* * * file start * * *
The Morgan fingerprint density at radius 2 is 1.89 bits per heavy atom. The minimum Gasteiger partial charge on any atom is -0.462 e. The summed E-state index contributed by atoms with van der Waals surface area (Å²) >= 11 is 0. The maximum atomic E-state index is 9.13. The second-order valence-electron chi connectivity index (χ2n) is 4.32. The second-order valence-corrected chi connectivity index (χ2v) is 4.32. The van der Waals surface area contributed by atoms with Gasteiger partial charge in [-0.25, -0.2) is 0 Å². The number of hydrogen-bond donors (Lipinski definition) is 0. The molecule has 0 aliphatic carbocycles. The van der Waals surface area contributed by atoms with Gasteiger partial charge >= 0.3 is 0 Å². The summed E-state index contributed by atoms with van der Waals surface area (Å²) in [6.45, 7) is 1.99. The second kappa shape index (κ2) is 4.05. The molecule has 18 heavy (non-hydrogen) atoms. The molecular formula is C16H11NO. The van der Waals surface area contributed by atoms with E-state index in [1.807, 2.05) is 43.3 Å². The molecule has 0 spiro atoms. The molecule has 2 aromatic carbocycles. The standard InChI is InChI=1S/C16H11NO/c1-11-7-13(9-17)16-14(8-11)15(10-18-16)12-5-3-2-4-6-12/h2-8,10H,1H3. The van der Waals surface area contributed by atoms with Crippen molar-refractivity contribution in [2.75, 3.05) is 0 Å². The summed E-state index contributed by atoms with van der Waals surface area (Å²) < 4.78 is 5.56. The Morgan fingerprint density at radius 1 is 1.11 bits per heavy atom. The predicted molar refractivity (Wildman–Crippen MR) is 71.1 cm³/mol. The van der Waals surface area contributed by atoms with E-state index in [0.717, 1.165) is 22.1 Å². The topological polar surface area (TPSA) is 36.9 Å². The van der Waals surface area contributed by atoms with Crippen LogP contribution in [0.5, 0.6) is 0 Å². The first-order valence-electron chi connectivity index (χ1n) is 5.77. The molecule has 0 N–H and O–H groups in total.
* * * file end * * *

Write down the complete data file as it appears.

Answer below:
The Morgan fingerprint density at radius 2 is 1.89 bits per heavy atom. The minimum Gasteiger partial charge on any atom is -0.462 e. The summed E-state index contributed by atoms with van der Waals surface area (Å²) >= 11 is 0. The maximum atomic E-state index is 9.13. The second-order valence-electron chi connectivity index (χ2n) is 4.32. The second-order valence-corrected chi connectivity index (χ2v) is 4.32. The van der Waals surface area contributed by atoms with Gasteiger partial charge in [-0.25, -0.2) is 0 Å². The number of hydrogen-bond donors (Lipinski definition) is 0. The molecule has 0 aliphatic carbocycles. The van der Waals surface area contributed by atoms with Gasteiger partial charge >= 0.3 is 0 Å². The summed E-state index contributed by atoms with van der Waals surface area (Å²) in [6.45, 7) is 1.99. The second kappa shape index (κ2) is 4.05. The molecule has 18 heavy (non-hydrogen) atoms. The molecular formula is C16H11NO. The van der Waals surface area contributed by atoms with E-state index in [1.807, 2.05) is 43.3 Å². The molecule has 0 spiro atoms. The molecule has 2 aromatic carbocycles. The standard InChI is InChI=1S/C16H11NO/c1-11-7-13(9-17)16-14(8-11)15(10-18-16)12-5-3-2-4-6-12/h2-8,10H,1H3. The van der Waals surface area contributed by atoms with Crippen molar-refractivity contribution in [2.75, 3.05) is 0 Å². The summed E-state index contributed by atoms with van der Waals surface area (Å²) < 4.78 is 5.56. The Morgan fingerprint density at radius 1 is 1.11 bits per heavy atom. The predicted molar refractivity (Wildman–Crippen MR) is 71.1 cm³/mol. The van der Waals surface area contributed by atoms with E-state index in [0.717, 1.165) is 22.1 Å². The topological polar surface area (TPSA) is 36.9 Å². The van der Waals surface area contributed by atoms with Crippen LogP contribution in [0.5, 0.6) is 0 Å². The first-order valence-electron chi connectivity index (χ1n) is 5.77. The molecule has 0 N–H and O–H groups in total.